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SSD Flavors


SCS defines an IaaS Flavor Naming standard that mandates a number of standard flavors to be available in each SCS-compliant IaaS offering. While offering or exposing IaaS is not a requirement for SCS-compliant infrastructure offerings — SCS allows for platforms only exposing the container layer (plus S3 compatible object storage) for wave 2 (container-based) cloud-native workloads -- the SCS reference implementation does include a complete IaaS implementation that many providers want to expose as they have customers desiring access at this layer for wave 1 (VM-based) cloud-native workloads or for the virtualization of more classical (not cloud-native) workloads. The IaaS implementation thus comes with standards.

This Decision Record is about adding a few mandatory flavors on the IaaS level that include flavors with local SSD (or better) storage.


The currently defined standard flavors do not include flavors that use local storage. For certain workloads such as databases or big data filesystems, local storage is highly desirable as replication may be handled at the application layer, making replication/redundancy in a networked storage solution (ceph in the SCS reference implementation) an unneeded and undesired property. Furthermore, write access to networked and replicated storage typically incurs a certain latency, as the writes can only be acknowledged once all the replicas have confirmed that the data has hit stable storage. Write latency is critical for e.g. relational database performance.

The main purpose for the IaaS layer in SCS is to perform as a solid foundation to provide and manage kubernetes container clusters in a multi-tenant scenario. As such the standards at the IaaS layer should ensure that all the needed types of resources are available for the container clusters. This is not currently the case: In a scenario with multiple k8s control-plane nodes set up via kubeadm (as part of the k8s cluster-api automation), the control plane nodes each run an etcd instance and together form an etcd cluster.

etcd is sensitive to scheduling, network and storage latencies. While network latencies and scheduling latencies have not been observed to be an issue in clusters within one cloud region, the storage latency is. With remote networked storage as delivered from ceph, the long tail of write latency causes etcd to often time out heartbeats, causing a new leader election with a leader change, preventing control plane changes on k8s for a few seconds. Too many leader changes can slow down cluster operation and even bring it to a halt.

The etcd requirements are well documented. In particular, over a hundred of sequential IOPS are recommended. This requires write latencies in the range of a single-digit ms (or better).

Design Considerations

Options considered

One-node etcd (backed by redundant storage)

If k8s uses only one control plane node, there will only be one etcd node, avoiding timed out heartbeats. Single node control planes are typically not recommended for production workloads though. They are limited with respect to control plane performance, have a higher chance to fail (as a single node failure can create cluster control-plane downtime) and can not undergo rolling upgrades.

Though not the normal setup with kubeadm, it is possible to use a multi-node control plane using a single-node etcd. This shares some of the challenges of single-node control-planes, although recovery may be faster to perform at least in scenarios where the etcd backend storage is redundant and not affected by the single-node outage.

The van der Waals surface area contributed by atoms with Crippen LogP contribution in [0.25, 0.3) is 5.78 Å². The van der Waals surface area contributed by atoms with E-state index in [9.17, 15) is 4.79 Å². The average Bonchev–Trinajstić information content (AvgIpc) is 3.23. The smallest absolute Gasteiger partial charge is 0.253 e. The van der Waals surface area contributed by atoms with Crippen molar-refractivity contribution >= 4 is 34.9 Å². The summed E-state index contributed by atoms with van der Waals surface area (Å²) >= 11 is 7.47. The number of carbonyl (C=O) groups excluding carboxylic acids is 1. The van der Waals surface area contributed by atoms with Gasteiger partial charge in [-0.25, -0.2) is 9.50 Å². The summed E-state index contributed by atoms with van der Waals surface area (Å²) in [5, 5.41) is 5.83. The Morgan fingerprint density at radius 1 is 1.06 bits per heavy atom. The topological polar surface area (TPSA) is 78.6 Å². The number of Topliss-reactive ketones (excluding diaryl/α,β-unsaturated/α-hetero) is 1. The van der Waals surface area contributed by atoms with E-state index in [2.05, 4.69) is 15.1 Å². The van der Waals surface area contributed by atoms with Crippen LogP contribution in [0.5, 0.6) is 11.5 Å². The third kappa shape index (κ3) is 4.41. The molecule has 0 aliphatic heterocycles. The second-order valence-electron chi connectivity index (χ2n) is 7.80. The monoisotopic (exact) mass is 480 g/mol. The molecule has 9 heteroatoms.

Neither scenario fulfills typical requirements for production workloads.

RAM (tmpfs) etcd storage

etcd could keep its database in volatile memory (e.g. on a tmpfs filesystem). For multi-node etcd clusters, this could actually be made work, as long as at least one cluster member stays alive and proper care is taken to remove shut-down nodes from the cluster. A loss of power affecting all nodes or a hardware maintenance operation not tracking etcd needs would result in a complete loss of all cluster state. The control plane nodes would require live migration to avoid this in the maintenance case. For the power loss scenario, a frequent backup might mitigate the cluster state loss case somewhat.

The etcd database is normally limited to 2GiB in size, which is something that is realistic to keep in main memory. (Typical database sizes are much smaller.)

This option requires additional care and may not be suitable for all production scenarios, but would seem a possible fallback position for etcd. It does obviously not address the database scenario.

Heartbeat slowdown

To avoid causing too many fail-overs by occasional high latencies, the frequency of heartbeats can be lowered from the default 1/100ms. The reelection timeout should change along with it (typically set to 10 beats).

This will cause etcd to take a bit more time to notice the loss of a node, which is not typically critical if done within reasonable limits. This change however does not fully address the issue — occasional write latencies above 100ms will still cause failed heartbeats, just less often.

This change has been implemented in the k8s-cluster-api-provider reference implementation: The heartbeat has been changed from 1/100ms (10/s) to 1/250ms (4/s) and the reelection timeout from 1s to 2.5s.

The etcd process also is afforded a higher CPU priority (lower niceness), resulting in a lower scheduling latency, as high-prio processes preempt lower-prio ones when they get woken up. The etcd process also gets its IO priority increased to get treated preferentially in case the IO scheduler has many outstanding requests. This has some positive effects with the CFQ IO scheduler.

The slower heartbeat and the priority tweaks do lower the amount of leader changes but are insufficient to completely address the issue on the tests performed against networked ceph-backed storage.

Filesystem tuning

Databases must ensure that certain data has hit stable storage before acknowledging writes — this is required in order to live up to the ACID guarantees in situations when disruptions might happen. Databases typically use fsync() calls to ensure that write buffers are written to real persistent storage unless they use raw/direct block devices circumventing Linux's page and buffer cache.